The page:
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Re: Liberalism and Childhood



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Sounds like a very interesting book, Stanley.

The question of liberal theory and children is an immensely important one that is surprisingly under-examined in the liberal tradition. It reaches right to the core of a problem with the way liberal theory began. The thought experiment of a state of nature in which human beings are asocial and can be fully understood individually serves as the basis for a lot of the principles and premises of classical liberalism. But of course, no one has ever lived in such a world, and in the world we do live in new individuals enter into a very crowded and complicated social situation, and they enter it both totally ignorant and totally helpless — thus requiring support of every sort to be able to become the kind of reasoning, independent, free decision-maker that classical liberalism wants to assume all human beings equally are by nature. Every child enters the world with the same equipment as every other child that has ever been born at any other time and place, so that the intellectual or moral progress any society makes doesn’t really make a difference except to the degree that it can be passed on to new members by a culture suited to educating them. With every generation comes the risk of losing it all. That’s why essentially conservative institutions of education and acculturation are essential in any liberal society, and it’s why conservatives care so much about the culture.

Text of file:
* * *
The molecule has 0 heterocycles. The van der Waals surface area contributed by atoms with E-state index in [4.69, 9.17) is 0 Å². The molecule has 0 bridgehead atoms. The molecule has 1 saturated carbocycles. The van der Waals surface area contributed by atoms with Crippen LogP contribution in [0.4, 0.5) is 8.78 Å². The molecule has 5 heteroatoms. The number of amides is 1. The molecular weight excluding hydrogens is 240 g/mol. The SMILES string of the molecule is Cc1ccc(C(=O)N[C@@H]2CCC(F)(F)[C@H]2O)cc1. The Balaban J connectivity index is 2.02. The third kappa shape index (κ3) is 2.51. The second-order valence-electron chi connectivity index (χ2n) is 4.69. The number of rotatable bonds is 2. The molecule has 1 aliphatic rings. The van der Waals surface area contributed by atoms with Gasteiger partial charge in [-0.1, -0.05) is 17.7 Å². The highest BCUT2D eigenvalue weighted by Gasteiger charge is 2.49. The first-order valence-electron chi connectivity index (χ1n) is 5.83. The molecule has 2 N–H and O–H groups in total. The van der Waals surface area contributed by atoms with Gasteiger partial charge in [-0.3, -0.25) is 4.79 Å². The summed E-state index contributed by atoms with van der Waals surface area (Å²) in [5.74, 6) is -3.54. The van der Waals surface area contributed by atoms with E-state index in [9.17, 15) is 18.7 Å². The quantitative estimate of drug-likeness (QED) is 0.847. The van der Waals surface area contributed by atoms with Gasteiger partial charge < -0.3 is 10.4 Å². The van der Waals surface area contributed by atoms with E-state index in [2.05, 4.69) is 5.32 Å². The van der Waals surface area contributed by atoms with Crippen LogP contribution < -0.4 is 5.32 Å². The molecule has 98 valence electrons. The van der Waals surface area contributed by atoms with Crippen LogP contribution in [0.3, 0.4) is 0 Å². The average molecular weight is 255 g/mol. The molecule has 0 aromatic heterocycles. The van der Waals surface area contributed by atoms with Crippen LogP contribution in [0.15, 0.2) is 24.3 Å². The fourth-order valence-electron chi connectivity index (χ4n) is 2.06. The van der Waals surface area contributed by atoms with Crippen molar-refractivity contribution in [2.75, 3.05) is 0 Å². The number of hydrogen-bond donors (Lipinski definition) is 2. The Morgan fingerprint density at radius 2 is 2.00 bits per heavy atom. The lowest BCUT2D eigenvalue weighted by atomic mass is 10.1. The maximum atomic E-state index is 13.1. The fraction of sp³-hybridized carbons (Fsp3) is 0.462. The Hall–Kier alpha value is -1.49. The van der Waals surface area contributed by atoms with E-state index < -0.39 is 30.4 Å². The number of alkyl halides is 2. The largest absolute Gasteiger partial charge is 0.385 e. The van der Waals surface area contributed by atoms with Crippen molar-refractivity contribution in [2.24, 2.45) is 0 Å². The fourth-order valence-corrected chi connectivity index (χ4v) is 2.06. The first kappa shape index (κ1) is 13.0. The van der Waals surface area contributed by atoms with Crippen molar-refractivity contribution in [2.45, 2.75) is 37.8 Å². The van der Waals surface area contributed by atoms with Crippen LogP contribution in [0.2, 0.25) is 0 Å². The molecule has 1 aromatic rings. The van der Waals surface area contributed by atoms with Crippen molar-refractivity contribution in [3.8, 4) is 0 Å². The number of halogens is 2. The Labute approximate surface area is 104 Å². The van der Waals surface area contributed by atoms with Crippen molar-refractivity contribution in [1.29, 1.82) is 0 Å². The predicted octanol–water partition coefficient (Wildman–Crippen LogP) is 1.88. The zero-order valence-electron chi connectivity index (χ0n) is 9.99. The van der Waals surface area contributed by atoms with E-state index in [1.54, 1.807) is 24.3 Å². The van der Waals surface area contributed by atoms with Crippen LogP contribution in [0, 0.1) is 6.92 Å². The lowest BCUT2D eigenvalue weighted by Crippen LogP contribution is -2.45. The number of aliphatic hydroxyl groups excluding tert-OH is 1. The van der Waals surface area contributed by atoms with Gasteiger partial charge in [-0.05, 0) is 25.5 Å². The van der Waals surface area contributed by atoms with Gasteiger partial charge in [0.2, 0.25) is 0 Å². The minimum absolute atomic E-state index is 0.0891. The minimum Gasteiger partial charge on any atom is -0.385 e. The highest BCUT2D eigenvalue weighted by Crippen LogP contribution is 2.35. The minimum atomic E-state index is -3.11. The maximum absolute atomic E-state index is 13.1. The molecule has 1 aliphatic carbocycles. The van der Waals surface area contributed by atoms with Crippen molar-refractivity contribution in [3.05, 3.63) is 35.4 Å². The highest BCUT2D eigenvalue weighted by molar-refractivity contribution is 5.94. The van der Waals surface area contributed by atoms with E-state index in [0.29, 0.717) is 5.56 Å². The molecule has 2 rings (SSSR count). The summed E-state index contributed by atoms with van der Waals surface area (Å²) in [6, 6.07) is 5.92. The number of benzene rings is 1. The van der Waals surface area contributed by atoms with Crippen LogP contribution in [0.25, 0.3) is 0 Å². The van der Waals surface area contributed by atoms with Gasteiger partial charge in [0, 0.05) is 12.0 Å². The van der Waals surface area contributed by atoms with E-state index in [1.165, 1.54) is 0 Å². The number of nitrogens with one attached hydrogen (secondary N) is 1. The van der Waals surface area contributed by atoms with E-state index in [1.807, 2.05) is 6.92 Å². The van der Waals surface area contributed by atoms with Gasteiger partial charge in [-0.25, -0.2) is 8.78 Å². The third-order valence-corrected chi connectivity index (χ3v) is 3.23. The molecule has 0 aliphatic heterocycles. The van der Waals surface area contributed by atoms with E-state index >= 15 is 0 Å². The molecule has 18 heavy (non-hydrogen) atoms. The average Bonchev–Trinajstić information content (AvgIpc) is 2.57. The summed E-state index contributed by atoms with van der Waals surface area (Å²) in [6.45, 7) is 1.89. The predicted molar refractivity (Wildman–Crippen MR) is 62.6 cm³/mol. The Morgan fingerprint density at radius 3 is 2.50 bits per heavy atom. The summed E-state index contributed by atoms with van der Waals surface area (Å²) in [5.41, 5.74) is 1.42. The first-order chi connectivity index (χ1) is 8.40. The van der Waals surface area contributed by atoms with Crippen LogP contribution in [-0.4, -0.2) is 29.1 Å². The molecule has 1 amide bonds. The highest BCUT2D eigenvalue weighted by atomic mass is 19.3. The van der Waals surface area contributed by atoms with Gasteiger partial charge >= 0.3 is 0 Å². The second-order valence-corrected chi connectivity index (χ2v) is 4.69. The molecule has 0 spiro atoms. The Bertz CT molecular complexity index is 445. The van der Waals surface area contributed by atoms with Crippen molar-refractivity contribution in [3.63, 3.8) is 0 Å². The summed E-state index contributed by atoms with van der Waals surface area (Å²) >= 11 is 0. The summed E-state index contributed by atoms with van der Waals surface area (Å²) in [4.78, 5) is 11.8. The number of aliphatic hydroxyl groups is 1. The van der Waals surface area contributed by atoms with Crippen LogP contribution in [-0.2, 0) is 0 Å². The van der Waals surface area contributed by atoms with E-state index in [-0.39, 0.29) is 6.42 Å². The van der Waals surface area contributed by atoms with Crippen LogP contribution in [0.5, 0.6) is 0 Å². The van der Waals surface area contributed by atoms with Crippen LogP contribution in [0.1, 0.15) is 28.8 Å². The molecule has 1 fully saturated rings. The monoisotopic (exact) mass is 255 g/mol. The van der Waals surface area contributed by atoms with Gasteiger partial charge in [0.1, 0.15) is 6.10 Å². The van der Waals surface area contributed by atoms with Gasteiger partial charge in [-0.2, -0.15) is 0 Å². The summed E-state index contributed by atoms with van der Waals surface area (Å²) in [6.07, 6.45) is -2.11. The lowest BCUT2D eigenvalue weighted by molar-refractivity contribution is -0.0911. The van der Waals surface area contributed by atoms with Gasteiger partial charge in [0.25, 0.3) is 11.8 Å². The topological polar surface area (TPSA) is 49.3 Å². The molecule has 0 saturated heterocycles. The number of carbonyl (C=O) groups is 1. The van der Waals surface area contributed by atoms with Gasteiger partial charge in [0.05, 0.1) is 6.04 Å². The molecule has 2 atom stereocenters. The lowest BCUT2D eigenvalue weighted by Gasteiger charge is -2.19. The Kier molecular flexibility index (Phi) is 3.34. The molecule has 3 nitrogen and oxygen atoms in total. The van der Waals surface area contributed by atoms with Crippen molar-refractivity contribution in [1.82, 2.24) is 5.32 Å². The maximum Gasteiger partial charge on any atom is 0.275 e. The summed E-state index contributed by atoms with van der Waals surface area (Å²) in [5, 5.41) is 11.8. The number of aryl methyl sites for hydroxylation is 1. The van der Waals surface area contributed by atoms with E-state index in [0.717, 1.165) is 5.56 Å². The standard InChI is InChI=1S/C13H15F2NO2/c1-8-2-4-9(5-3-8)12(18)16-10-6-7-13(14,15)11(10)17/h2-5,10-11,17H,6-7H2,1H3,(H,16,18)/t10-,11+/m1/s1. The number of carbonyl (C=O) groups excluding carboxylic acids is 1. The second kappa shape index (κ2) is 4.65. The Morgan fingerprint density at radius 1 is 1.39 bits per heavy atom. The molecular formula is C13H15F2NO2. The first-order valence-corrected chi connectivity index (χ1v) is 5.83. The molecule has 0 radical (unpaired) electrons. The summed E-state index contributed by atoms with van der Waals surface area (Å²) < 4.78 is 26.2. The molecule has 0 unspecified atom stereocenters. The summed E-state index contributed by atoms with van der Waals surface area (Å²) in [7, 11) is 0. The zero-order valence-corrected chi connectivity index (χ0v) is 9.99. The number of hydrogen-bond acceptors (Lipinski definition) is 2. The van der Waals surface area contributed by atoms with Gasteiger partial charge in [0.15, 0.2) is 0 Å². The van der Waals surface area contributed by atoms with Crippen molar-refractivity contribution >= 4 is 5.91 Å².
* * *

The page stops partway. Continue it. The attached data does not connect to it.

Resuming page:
The need for these institutions has been difficult for liberal theorists to contend with from the start, because that need is grounded in assumptions about human society that simply deny the thought experiment at the heart of the liberal project. That’s why some early liberals explicitly called for breaking the bonds between generations (“The earth belongs always to the living generation,” Thomas Jefferson wrote to James Madison in 1787, and “one generation is to another as one independent nation to another”) and why early radical liberal futurists pined for a world without children (in the glorious future, the eighteenth century English radical William Godwin wrote, “the whole will be a people of men, and not of children; generation will not succeed generation, nor truth have, in a certain degree, to recommence her career every thirty years.”) Science would let us live forever, Godwin thought, so there would be no need to have children, and no barrier to continuous progress.

Godwin probably sounds less crazy today than he did then.



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